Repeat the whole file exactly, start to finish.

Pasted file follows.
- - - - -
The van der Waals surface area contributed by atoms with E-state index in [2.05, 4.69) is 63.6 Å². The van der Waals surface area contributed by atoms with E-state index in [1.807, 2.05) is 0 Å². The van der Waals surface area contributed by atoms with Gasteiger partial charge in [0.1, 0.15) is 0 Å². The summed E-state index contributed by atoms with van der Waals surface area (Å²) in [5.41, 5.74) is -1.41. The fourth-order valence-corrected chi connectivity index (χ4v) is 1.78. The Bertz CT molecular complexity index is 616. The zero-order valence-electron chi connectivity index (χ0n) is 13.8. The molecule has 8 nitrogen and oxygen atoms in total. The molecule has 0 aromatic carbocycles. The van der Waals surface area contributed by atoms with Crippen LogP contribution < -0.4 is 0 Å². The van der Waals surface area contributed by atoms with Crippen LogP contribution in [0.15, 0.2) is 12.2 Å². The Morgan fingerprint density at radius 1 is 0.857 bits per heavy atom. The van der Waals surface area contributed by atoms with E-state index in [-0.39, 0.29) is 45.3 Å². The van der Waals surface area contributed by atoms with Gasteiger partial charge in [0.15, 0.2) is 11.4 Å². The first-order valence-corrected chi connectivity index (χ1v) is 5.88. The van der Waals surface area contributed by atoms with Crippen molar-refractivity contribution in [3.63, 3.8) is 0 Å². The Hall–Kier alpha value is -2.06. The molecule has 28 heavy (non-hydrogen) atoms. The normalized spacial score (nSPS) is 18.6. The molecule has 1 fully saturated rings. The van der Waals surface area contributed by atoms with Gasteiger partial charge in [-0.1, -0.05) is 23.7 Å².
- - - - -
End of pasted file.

The van der Waals surface area contributed by atoms with E-state index in [2.05, 4.69) is 63.6 Å². The van der Waals surface area contributed by atoms with E-state index in [1.807, 2.05) is 0 Å². The van der Waals surface area contributed by atoms with Gasteiger partial charge in [0.1, 0.15) is 0 Å². The summed E-state index contributed by atoms with van der Waals surface area (Å²) in [5.41, 5.74) is -1.41. The fourth-order valence-corrected chi connectivity index (χ4v) is 1.78. The Bertz CT molecular complexity index is 616. The zero-order valence-electron chi connectivity index (χ0n) is 13.8. The molecule has 8 nitrogen and oxygen atoms in total. The molecule has 0 aromatic carbocycles. The van der Waals surface area contributed by atoms with Crippen LogP contribution < -0.4 is 0 Å². The van der Waals surface area contributed by atoms with Crippen LogP contribution in [0.15, 0.2) is 12.2 Å². The Morgan fingerprint density at radius 1 is 0.857 bits per heavy atom. The van der Waals surface area contributed by atoms with E-state index in [-0.39, 0.29) is 45.3 Å². The van der Waals surface area contributed by atoms with Gasteiger partial charge in [0.15, 0.2) is 11.4 Å². The first-order valence-corrected chi connectivity index (χ1v) is 5.88. The van der Waals surface area contributed by atoms with Crippen molar-refractivity contribution in [3.63, 3.8) is 0 Å². The Hall–Kier alpha value is -2.06. The molecule has 28 heavy (non-hydrogen) atoms. The normalized spacial score (nSPS) is 18.6. The molecule has 1 fully saturated rings. The van der Waals surface area contributed by atoms with Gasteiger partial charge in [-0.1, -0.05) is 23.7 Å².